TCW Chief Global Strategist, Komal Sri-Kumar, says oils should be shorted because it is rising on hostilities and not on the deteriorating global growth. If hostilities are set aside, the dominating force behind the oil price is bearish. Current price, he says cannot be sustained over the next year.
Hedge funds have been fleeing the crude oil contract, the WTI, and with that the price of oil has dropped, data from the Commodity Futures Trading Commission (CFTC) shows.
Bullish-to-bearish bets by the hedgies have fallen to just 2.3-to-1 a far lower level than 11.8-to-1 from earlier in February.
As the chart above indicates, high bull-to-bear ratio is associated with skyrocketing prices so that when this ration approaches 2:1 we see prices go lower.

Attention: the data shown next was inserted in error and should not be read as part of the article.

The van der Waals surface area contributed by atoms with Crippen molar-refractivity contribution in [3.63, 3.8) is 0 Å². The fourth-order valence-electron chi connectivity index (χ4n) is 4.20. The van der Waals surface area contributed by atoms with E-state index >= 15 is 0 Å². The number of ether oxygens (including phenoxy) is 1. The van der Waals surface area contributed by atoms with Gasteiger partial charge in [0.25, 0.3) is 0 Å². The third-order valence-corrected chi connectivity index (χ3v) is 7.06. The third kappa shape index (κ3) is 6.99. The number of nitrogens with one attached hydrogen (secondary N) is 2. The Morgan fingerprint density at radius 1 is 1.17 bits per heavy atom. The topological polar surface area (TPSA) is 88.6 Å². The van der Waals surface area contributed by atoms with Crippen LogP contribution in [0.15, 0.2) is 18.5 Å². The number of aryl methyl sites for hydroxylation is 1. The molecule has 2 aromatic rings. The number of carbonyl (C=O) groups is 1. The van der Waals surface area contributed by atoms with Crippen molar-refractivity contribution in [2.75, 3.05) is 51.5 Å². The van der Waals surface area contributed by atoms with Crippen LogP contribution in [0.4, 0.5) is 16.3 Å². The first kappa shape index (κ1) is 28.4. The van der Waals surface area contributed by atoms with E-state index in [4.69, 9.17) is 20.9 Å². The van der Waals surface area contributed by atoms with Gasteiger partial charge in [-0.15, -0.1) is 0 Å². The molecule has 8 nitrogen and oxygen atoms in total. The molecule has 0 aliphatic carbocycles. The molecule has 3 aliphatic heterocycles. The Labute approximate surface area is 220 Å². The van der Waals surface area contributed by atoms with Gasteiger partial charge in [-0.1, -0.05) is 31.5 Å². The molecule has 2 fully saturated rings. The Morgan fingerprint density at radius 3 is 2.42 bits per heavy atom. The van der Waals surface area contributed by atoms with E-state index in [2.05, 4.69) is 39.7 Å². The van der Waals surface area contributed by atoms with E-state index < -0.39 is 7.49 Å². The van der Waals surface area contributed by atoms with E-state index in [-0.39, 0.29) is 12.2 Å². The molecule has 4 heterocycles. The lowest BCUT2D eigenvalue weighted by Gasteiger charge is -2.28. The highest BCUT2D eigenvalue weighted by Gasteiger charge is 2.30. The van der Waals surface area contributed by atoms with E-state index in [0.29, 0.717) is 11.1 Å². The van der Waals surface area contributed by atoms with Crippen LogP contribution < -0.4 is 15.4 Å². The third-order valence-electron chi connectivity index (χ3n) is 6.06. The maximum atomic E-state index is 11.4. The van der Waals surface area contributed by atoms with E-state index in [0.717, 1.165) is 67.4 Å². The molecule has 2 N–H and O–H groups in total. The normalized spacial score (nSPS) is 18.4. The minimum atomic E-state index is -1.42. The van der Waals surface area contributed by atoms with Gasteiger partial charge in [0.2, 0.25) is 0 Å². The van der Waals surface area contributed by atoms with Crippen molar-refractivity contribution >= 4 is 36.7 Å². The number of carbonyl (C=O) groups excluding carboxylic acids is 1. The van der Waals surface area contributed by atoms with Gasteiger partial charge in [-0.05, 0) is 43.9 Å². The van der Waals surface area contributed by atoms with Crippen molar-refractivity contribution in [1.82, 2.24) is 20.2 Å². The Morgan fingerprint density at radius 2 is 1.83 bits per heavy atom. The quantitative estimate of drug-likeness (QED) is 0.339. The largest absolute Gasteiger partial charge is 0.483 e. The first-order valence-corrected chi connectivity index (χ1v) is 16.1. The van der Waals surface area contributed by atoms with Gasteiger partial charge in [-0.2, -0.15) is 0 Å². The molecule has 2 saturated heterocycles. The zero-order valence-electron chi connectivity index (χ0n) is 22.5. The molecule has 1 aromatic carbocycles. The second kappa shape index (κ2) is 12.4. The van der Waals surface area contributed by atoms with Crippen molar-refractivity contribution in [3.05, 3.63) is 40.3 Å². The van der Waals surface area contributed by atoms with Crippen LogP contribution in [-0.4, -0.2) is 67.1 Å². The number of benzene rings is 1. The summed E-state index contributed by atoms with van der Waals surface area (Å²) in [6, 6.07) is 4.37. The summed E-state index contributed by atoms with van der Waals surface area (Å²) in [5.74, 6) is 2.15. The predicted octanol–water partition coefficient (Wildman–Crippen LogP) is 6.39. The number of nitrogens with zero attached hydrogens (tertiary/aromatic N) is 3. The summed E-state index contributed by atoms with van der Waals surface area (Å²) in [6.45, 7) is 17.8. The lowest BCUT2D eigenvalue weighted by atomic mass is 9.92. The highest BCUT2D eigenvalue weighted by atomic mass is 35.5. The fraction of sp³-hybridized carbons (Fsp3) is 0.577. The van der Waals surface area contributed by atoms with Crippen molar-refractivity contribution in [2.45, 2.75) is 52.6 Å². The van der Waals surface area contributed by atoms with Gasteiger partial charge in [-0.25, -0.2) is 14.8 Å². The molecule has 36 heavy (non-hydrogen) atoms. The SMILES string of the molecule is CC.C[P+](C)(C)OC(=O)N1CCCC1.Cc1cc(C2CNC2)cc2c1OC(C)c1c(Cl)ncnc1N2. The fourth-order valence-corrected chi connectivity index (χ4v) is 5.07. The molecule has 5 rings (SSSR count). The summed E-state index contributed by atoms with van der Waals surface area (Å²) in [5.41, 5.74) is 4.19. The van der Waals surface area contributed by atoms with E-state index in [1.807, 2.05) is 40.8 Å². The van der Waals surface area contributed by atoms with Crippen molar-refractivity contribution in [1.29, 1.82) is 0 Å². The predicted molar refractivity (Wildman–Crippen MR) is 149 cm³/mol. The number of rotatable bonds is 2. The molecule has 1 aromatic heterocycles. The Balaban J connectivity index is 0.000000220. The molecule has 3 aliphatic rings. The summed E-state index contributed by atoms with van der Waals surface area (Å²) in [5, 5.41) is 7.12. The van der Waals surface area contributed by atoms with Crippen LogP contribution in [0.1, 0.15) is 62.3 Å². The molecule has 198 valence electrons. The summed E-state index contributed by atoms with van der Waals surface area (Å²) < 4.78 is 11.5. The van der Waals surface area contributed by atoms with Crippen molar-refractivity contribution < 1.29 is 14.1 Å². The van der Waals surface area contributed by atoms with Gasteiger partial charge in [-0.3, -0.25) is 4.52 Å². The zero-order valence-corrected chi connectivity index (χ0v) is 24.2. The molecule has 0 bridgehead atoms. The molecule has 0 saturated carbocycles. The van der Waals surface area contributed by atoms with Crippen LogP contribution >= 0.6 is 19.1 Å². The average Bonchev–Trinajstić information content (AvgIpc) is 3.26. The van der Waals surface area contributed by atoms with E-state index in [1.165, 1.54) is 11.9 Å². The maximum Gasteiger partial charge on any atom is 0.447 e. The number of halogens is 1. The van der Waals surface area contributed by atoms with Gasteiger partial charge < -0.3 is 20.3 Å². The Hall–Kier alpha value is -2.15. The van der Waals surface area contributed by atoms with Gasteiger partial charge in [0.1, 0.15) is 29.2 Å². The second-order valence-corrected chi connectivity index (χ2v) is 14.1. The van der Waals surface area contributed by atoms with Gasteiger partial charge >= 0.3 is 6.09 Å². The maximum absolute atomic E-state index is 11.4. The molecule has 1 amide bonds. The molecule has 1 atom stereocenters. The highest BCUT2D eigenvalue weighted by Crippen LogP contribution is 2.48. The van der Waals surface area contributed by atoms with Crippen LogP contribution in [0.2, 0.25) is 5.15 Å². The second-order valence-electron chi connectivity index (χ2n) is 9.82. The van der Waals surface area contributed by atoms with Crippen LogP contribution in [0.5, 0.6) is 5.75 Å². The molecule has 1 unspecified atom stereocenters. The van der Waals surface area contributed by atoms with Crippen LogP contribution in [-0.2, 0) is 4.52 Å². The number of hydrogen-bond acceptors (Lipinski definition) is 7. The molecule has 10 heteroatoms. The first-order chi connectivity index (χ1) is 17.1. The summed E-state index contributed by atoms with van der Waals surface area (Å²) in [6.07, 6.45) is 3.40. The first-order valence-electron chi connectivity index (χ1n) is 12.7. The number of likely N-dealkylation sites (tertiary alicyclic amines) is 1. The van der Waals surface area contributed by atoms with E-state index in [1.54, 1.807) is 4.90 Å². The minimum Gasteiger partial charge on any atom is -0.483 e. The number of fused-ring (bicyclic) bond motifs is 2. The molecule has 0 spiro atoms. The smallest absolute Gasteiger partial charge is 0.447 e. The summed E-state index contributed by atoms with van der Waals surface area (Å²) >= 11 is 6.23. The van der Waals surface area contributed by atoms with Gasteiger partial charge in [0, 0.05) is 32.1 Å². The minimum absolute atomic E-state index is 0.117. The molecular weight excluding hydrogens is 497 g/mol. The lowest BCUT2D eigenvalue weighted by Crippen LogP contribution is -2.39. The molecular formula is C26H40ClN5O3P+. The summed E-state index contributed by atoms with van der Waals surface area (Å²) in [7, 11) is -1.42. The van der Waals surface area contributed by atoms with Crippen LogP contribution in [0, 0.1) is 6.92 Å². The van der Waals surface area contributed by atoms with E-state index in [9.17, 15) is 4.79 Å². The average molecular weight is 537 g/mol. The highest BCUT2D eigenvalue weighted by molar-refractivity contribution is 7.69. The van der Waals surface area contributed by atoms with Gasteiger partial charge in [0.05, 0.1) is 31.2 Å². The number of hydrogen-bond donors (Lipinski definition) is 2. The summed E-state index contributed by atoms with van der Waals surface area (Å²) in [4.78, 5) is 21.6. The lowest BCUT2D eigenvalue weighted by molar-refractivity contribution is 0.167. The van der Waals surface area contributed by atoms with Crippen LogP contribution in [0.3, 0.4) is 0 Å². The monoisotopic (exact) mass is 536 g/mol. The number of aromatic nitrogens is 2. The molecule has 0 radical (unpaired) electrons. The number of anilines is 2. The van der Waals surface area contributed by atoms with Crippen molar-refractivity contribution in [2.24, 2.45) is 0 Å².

Based on the chart, however, each subsequent drop in the ration towards the 2 produced higher lows. As a result, some are arguing that there is technical price compression in WTI contract inside the blue triangle that could be potentially bullish down the road.
Anyway, the bulls in oil have been blunted by absence of war with Iran, crank-up in Saudi oil production to offset lost Iranian crude and new shale and tar sand reserves in US and Canada which are happy with a $100 price.
Recently, Goldman made a bearish call on oil by predicting “an end to the bullish oil price super-cycle”.
Speculators have cut their bullish bets on a several key commodities as the dollar surged higher on Friday.
Speculators have cut down on their bullish bets in oil by 8,779 contracts and increased their short positions by 6,698 contracts for a net bearish looking position of 15,477 contracts.